Antifascist Alliances with the Capitalist State

In fact, it’s Lyons’ consistent (but understated) criticism of liberal politics throughout his discussion of the Far Right that makes Insurgent Supremacists most useful. Lyons runs directly counter to most popular antifascist thought by insisting that the Far Right is not made up of idiots without political sensibilities or actual grievances. People like McVeigh were absolutely right to be incensed about the government’s slaughter of innocents in Waco or at Ruby Ridge, just as many of those who supported Trump in the recent election had absolutely legitimate grievances against the Democratic Party’s destructive hyper-capitalist economic policies and imperialist expansionary foreign policy positions.

Of course, such a position runs counter not only to the received wisdom of many antifascists, but stands directly in opposition to Liberal dismissals of the Right as merely ignorant or hateful. Accepting this Liberal position is how antifascists have gotten to the place they’re in now, finding themselves continuously pulled toward the Democratic Party’s “centrist” positions and thus unable to distinguish a leftist from a fascist.

This is not merely an unfortunate problem of mis-identification, however. As in the case of McVeigh, Lyons points out that antifascism and opposition to far right ideologies have historically sometimes served to increase State violence and power.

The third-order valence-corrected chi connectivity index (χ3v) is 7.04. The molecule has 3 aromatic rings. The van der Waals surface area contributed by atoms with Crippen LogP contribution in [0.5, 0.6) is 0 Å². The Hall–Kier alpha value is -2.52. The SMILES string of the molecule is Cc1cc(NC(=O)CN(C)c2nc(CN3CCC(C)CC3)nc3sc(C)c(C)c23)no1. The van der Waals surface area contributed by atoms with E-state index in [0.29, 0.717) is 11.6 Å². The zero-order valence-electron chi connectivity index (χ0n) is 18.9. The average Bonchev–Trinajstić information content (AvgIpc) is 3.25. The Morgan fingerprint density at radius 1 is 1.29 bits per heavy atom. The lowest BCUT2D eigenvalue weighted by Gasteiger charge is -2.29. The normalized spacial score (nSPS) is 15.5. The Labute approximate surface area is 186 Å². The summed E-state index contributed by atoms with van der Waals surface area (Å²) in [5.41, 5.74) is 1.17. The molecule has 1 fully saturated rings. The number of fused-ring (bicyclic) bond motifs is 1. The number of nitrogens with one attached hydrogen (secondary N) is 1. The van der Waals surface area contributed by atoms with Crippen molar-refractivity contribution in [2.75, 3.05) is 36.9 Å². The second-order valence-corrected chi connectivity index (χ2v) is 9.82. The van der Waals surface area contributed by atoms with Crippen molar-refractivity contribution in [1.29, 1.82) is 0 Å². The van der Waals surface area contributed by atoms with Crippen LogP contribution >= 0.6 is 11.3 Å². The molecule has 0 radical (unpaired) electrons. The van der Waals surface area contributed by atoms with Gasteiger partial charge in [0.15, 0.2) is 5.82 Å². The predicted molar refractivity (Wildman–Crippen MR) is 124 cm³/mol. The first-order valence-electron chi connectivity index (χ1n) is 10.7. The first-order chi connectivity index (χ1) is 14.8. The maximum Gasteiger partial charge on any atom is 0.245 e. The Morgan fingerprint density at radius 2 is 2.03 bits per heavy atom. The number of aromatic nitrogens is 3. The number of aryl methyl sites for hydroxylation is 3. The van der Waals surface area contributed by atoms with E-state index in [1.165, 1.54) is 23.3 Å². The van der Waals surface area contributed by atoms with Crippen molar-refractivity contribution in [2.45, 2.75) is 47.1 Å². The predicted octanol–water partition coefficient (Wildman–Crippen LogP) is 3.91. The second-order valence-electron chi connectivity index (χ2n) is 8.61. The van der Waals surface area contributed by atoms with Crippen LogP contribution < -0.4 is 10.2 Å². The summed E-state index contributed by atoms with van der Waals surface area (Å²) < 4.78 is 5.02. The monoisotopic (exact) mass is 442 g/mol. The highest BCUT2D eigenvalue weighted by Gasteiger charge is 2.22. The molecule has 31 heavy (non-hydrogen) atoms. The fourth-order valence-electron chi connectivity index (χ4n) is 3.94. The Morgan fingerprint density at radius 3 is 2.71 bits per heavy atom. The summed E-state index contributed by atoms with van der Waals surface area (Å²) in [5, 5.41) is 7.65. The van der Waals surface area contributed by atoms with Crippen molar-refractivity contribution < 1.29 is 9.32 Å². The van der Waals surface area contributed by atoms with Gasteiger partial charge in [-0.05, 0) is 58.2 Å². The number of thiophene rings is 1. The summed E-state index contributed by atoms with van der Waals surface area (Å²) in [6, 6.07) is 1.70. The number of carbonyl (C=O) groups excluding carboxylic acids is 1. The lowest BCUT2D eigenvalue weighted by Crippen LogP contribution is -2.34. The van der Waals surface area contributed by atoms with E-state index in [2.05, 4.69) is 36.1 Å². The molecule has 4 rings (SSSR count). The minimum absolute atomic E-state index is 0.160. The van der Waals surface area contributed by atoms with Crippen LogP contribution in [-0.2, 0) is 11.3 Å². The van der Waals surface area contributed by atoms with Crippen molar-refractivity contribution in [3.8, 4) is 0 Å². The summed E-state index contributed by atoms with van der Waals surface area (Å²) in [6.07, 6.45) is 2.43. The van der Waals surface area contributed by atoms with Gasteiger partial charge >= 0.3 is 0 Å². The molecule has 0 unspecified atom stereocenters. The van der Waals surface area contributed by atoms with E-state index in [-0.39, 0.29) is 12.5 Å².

Many people think of growing state repression as a trend toward fascism. But these events of the 1930s and ’40s highlight the fact that antifascism can itself serve as a rationale for increasing repression, as Don Hamerquist has pointed out: “when did this country outlaw strikes, ban seditious organizing and speech, intern substantial populations in concentration camps, and develop a totalitarian mobilization of economic, social, and cultural resources for military goals? Obviously it was during WWII, the period of the official capitalist mobilization against fascism, barbarism and for ‘civilization.’” (166)

The particular difficulty here, which Lyons touches on occasionally, is that the political interests of Capital are able to manipulate opposition to far right ideologies, particularly through the Democratic Party. And here many looking for easier answers will likely either dismiss or take offense at his discussion about whether or not Trump (or the US government in general) is fascist or in “process” of becoming fascist.

Each of these claims that the U.S. government or public officials are driving us toward fascism represents a misuse of the term, one that blurs the line between fascism and the more repressive, racist, and militaristic sides of the United States’ liberal- pluralist political system (181)